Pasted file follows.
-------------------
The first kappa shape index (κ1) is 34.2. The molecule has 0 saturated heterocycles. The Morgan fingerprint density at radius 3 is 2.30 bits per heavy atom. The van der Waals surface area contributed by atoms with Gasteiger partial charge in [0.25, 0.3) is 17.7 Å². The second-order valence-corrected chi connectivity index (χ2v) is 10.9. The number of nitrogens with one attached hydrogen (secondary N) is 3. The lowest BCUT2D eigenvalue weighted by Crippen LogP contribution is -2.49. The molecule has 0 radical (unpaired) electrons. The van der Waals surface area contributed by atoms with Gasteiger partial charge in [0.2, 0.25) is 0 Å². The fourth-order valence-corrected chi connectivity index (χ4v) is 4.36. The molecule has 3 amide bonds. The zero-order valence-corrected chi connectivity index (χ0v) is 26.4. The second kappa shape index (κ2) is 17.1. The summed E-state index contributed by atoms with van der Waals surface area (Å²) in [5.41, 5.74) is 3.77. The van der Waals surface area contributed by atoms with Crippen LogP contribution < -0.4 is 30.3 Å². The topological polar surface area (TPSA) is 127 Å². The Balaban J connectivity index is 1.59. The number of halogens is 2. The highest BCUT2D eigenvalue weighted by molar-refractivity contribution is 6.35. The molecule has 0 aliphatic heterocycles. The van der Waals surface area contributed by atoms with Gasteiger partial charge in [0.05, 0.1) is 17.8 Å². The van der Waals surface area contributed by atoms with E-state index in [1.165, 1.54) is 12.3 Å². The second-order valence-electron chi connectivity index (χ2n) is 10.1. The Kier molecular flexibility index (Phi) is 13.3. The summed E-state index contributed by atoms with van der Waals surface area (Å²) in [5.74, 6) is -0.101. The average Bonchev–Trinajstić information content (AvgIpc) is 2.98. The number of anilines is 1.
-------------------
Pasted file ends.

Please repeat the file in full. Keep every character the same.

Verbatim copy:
The first kappa shape index (κ1) is 34.2. The molecule has 0 saturated heterocycles. The Morgan fingerprint density at radius 3 is 2.30 bits per heavy atom. The van der Waals surface area contributed by atoms with Gasteiger partial charge in [0.25, 0.3) is 17.7 Å². The second-order valence-corrected chi connectivity index (χ2v) is 10.9. The number of nitrogens with one attached hydrogen (secondary N) is 3. The lowest BCUT2D eigenvalue weighted by Crippen LogP contribution is -2.49. The molecule has 0 radical (unpaired) electrons. The van der Waals surface area contributed by atoms with Gasteiger partial charge in [0.2, 0.25) is 0 Å². The fourth-order valence-corrected chi connectivity index (χ4v) is 4.36. The molecule has 3 amide bonds. The zero-order valence-corrected chi connectivity index (χ0v) is 26.4. The second kappa shape index (κ2) is 17.1. The summed E-state index contributed by atoms with van der Waals surface area (Å²) in [5.41, 5.74) is 3.77. The van der Waals surface area contributed by atoms with Crippen LogP contribution < -0.4 is 30.3 Å². The topological polar surface area (TPSA) is 127 Å². The Balaban J connectivity index is 1.59. The number of halogens is 2. The highest BCUT2D eigenvalue weighted by molar-refractivity contribution is 6.35. The molecule has 0 aliphatic heterocycles. The van der Waals surface area contributed by atoms with Gasteiger partial charge in [0.05, 0.1) is 17.8 Å². The van der Waals surface area contributed by atoms with E-state index in [1.165, 1.54) is 12.3 Å². The second-order valence-electron chi connectivity index (χ2n) is 10.1. The Kier molecular flexibility index (Phi) is 13.3. The summed E-state index contributed by atoms with van der Waals surface area (Å²) in [5.74, 6) is -0.101. The average Bonchev–Trinajstić information content (AvgIpc) is 2.98. The number of anilines is 1.